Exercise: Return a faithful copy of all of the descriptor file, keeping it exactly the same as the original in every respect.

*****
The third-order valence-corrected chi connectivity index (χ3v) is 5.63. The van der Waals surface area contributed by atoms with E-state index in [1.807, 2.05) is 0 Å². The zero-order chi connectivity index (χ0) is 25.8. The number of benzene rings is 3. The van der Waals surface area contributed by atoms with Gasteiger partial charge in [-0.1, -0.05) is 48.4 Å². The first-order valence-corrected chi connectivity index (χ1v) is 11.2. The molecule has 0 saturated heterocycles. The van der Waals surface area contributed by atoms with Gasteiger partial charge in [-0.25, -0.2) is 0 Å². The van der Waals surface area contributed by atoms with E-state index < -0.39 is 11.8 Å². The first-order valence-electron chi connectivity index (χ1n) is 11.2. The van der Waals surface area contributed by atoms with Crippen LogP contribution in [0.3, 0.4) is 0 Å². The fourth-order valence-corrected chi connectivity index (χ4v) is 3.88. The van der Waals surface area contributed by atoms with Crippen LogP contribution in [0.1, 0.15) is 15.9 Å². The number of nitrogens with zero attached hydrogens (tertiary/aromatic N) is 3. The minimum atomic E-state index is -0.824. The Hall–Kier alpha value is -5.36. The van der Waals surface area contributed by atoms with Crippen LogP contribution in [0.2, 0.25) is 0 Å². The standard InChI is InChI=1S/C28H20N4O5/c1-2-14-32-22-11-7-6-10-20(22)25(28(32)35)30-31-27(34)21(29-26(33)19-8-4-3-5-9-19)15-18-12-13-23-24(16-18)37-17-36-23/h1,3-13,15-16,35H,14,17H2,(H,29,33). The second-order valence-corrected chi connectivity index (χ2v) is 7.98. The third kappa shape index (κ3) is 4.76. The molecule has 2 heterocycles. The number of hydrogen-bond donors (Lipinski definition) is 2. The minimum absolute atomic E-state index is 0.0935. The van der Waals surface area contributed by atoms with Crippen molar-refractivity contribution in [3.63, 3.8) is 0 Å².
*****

The third-order valence-corrected chi connectivity index (χ3v) is 5.63. The van der Waals surface area contributed by atoms with E-state index in [1.807, 2.05) is 0 Å². The zero-order chi connectivity index (χ0) is 25.8. The number of benzene rings is 3. The van der Waals surface area contributed by atoms with Gasteiger partial charge in [-0.1, -0.05) is 48.4 Å². The first-order valence-corrected chi connectivity index (χ1v) is 11.2. The molecule has 0 saturated heterocycles. The van der Waals surface area contributed by atoms with Gasteiger partial charge in [-0.25, -0.2) is 0 Å². The van der Waals surface area contributed by atoms with E-state index < -0.39 is 11.8 Å². The first-order valence-electron chi connectivity index (χ1n) is 11.2. The van der Waals surface area contributed by atoms with Crippen LogP contribution in [0.3, 0.4) is 0 Å². The fourth-order valence-corrected chi connectivity index (χ4v) is 3.88. The van der Waals surface area contributed by atoms with Crippen LogP contribution in [0.1, 0.15) is 15.9 Å². The number of nitrogens with zero attached hydrogens (tertiary/aromatic N) is 3. The minimum atomic E-state index is -0.824. The Hall–Kier alpha value is -5.36. The van der Waals surface area contributed by atoms with Crippen LogP contribution in [0.2, 0.25) is 0 Å². The standard InChI is InChI=1S/C28H20N4O5/c1-2-14-32-22-11-7-6-10-20(22)25(28(32)35)30-31-27(34)21(29-26(33)19-8-4-3-5-9-19)15-18-12-13-23-24(16-18)37-17-36-23/h1,3-13,15-16,35H,14,17H2,(H,29,33). The second-order valence-corrected chi connectivity index (χ2v) is 7.98. The third kappa shape index (κ3) is 4.76. The molecule has 2 heterocycles. The number of hydrogen-bond donors (Lipinski definition) is 2. The minimum absolute atomic E-state index is 0.0935. The van der Waals surface area contributed by atoms with Crippen molar-refractivity contribution in [3.63, 3.8) is 0 Å².